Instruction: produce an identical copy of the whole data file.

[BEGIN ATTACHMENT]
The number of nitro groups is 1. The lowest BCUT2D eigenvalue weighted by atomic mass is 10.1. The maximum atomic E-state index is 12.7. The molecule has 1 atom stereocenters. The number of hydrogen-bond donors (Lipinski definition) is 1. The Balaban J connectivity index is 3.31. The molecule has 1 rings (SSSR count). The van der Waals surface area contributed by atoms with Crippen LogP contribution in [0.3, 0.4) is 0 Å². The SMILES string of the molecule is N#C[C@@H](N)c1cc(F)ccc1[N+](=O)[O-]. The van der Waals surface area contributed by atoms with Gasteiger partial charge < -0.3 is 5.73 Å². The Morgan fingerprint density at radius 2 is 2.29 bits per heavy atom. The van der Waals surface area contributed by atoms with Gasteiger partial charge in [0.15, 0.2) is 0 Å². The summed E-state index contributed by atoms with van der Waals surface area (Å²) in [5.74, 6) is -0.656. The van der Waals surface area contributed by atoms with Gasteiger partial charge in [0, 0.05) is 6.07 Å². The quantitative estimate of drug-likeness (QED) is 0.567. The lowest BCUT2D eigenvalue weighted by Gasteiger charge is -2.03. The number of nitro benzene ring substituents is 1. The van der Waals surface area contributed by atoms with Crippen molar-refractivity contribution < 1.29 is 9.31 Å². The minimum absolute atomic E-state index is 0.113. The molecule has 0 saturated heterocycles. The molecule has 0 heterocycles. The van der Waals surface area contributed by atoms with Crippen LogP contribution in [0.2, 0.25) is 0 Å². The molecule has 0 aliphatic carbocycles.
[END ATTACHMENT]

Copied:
The number of nitro groups is 1. The lowest BCUT2D eigenvalue weighted by atomic mass is 10.1. The maximum atomic E-state index is 12.7. The molecule has 1 atom stereocenters. The number of hydrogen-bond donors (Lipinski definition) is 1. The Balaban J connectivity index is 3.31. The molecule has 1 rings (SSSR count). The van der Waals surface area contributed by atoms with Crippen LogP contribution in [0.3, 0.4) is 0 Å². The SMILES string of the molecule is N#C[C@@H](N)c1cc(F)ccc1[N+](=O)[O-]. The van der Waals surface area contributed by atoms with Gasteiger partial charge < -0.3 is 5.73 Å². The Morgan fingerprint density at radius 2 is 2.29 bits per heavy atom. The van der Waals surface area contributed by atoms with Gasteiger partial charge in [0.15, 0.2) is 0 Å². The summed E-state index contributed by atoms with van der Waals surface area (Å²) in [5.74, 6) is -0.656. The van der Waals surface area contributed by atoms with Gasteiger partial charge in [0, 0.05) is 6.07 Å². The quantitative estimate of drug-likeness (QED) is 0.567. The lowest BCUT2D eigenvalue weighted by Gasteiger charge is -2.03. The number of nitro benzene ring substituents is 1. The van der Waals surface area contributed by atoms with Crippen molar-refractivity contribution < 1.29 is 9.31 Å². The minimum absolute atomic E-state index is 0.113. The molecule has 0 saturated heterocycles. The molecule has 0 heterocycles. The van der Waals surface area contributed by atoms with Crippen LogP contribution in [0.2, 0.25) is 0 Å². The molecule has 0 aliphatic carbocycles.